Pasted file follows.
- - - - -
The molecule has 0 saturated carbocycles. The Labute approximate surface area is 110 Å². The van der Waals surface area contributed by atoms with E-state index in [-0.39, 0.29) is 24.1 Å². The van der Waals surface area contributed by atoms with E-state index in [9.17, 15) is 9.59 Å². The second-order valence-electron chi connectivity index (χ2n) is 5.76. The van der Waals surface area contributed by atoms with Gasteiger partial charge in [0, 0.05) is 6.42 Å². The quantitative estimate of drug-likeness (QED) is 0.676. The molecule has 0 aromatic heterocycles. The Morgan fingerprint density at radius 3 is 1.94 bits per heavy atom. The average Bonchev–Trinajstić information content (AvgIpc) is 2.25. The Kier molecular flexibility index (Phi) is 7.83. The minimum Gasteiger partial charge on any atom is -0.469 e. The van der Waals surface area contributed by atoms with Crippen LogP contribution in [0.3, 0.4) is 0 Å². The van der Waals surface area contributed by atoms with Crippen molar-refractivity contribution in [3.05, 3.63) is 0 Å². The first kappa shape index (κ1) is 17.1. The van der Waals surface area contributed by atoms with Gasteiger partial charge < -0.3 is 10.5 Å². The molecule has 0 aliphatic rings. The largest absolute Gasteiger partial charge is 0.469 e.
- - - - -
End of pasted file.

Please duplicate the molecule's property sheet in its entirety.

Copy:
The molecule has 0 saturated carbocycles. The Labute approximate surface area is 110 Å². The van der Waals surface area contributed by atoms with E-state index in [-0.39, 0.29) is 24.1 Å². The van der Waals surface area contributed by atoms with E-state index in [9.17, 15) is 9.59 Å². The second-order valence-electron chi connectivity index (χ2n) is 5.76. The van der Waals surface area contributed by atoms with Gasteiger partial charge in [0, 0.05) is 6.42 Å². The quantitative estimate of drug-likeness (QED) is 0.676. The molecule has 0 aromatic heterocycles. The Morgan fingerprint density at radius 3 is 1.94 bits per heavy atom. The average Bonchev–Trinajstić information content (AvgIpc) is 2.25. The Kier molecular flexibility index (Phi) is 7.83. The minimum Gasteiger partial charge on any atom is -0.469 e. The van der Waals surface area contributed by atoms with Crippen LogP contribution in [0.3, 0.4) is 0 Å². The van der Waals surface area contributed by atoms with Crippen molar-refractivity contribution in [3.05, 3.63) is 0 Å². The first kappa shape index (κ1) is 17.1. The van der Waals surface area contributed by atoms with Gasteiger partial charge < -0.3 is 10.5 Å². The molecule has 0 aliphatic rings. The largest absolute Gasteiger partial charge is 0.469 e.